In September 2011, two driverless trains collided on Shanghai’s Metro Line 10, which uses the Seltrack-Alsthom system. More than 284 passengers were injured. No corporate managers were prosecuted for the crash, but three front line staff were dismissed, two of them the attendants on the crashed trains.

LU is jointly testing the new Bombardier driverless train system CITY FLO 650 together with the Madrid Metro. CITY FLO 650, which is already in operation in China, is due to be introduced in London in 2018 on the Circle, Hammersmith & City, Metropolitan, and District Lines.

The Community of Metros (CoMET) group regularly exchange best practice methods for maximising profits. The CoMET benchmarks are the two most automated and profit-driven metros in the world, the Hong Kong Metro and the Singapore Metro. Richard Anderson of RTSC Imperial College in February 2011 chaired a meeting on cost-cutting in world metros that decided “to pursue a number of options, including the reduction of unit costs, putting pressure on productivity and the terms and conditions of the existing workforce, hiding public expenditure and fettering freedom of future politicians”.

Metro managements internationally have relied on the trade unions for assistance in this project. In 2011, it was revealed that the management of the Paris Metro, RATP, had subsidised the UNSA and CGT unions to the tune of €50 million (US$65 million) each year in order “to keep the social peace”. During that time driverless trains were introduced.

As part of “managing risks”, Alsthom trains were introduced to London’s Northern Line in 1995. This, on a system with outdated 1920s visual signalling, led to safety incidents involving trains rolling backwards and derailments. Since 1978 the District Line has operated the only underground trains in the world where speedometers and air gauges are not lit. The control centre of both the Piccadilly and District Lines above Earl’s Court Station is an asbestos-hazard building where signal operators and service controllers are forced to work. Trade union health and safety representatives have deemed it a safe building, although the premises are lined with warning stickers about asbestos on the walls and ceilings.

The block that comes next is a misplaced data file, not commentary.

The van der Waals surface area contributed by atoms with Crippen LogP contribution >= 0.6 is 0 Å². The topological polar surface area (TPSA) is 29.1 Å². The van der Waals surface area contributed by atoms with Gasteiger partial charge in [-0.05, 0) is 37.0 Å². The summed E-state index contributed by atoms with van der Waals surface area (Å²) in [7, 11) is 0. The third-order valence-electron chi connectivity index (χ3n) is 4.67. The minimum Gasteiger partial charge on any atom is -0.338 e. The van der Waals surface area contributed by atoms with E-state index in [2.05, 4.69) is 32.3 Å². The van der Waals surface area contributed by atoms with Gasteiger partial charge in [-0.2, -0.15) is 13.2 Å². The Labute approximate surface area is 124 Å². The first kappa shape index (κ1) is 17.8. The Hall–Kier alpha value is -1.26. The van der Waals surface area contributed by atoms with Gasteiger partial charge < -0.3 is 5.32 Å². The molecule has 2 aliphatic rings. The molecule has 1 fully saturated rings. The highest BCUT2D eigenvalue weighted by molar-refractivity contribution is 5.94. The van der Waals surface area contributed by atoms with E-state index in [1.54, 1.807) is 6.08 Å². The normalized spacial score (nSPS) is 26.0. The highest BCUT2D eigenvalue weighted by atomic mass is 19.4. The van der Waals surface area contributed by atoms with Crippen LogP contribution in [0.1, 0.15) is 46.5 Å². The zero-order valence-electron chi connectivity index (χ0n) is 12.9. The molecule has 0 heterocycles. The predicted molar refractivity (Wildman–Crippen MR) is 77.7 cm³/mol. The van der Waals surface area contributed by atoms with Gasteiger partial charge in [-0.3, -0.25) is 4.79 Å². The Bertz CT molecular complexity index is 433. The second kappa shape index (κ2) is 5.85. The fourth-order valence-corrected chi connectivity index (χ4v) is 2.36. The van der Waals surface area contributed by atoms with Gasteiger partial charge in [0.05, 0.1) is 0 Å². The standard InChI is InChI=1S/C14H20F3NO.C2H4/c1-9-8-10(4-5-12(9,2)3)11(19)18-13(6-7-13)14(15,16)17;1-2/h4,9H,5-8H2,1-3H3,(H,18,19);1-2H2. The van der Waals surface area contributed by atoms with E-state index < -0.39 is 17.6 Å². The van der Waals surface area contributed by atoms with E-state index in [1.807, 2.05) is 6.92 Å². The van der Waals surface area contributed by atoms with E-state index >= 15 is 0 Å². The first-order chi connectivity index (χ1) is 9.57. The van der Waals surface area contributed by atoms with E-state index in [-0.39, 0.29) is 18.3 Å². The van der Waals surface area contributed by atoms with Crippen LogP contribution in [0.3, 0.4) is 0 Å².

Trade unions and the Trades Union Congress are stakeholders in TfL. Union officials sit alongside senior managers on the boards of subsidiary companies and charities administering the company’s pension and benevolent funds. As stakeholders both unions and management are bound by confidentiality agreements.

TfL are working with the unions as key partners in delivering the reductions demanded by the OSDP, looking for them to “agree to minimum numbers” of workers on stations in order to save “£28m per annum by 2018” with the cost per passenger journey being reduced from 30p to 25p.

They also look to the unions for support in tearing up existing working conditions. The OSDP proposes to “reduce overall level of cover in line with station model, [and] remove restrictions on voluntary overtime”.

Last summer the drivers’ union ASLEF, the Rail Maritime and Transport (RMT) union and the white-collar union TSSA all agreed to temporarily rip up existing agreements on the Tube during the Olympics. The working day was extended to nine and a half hours and passenger hours were extended from 4:30 a.m. to 3:30 a.m. the following morning. Two years ago the unions mounted no fight against LUL’s attempt to axe 800 jobs.

The RMT boasted in November that it “reaffirms [its] determination to resist automation as an attack on jobs”, but its major concern in the discussions with management was to maintain its place in the “machinery of negotiations”.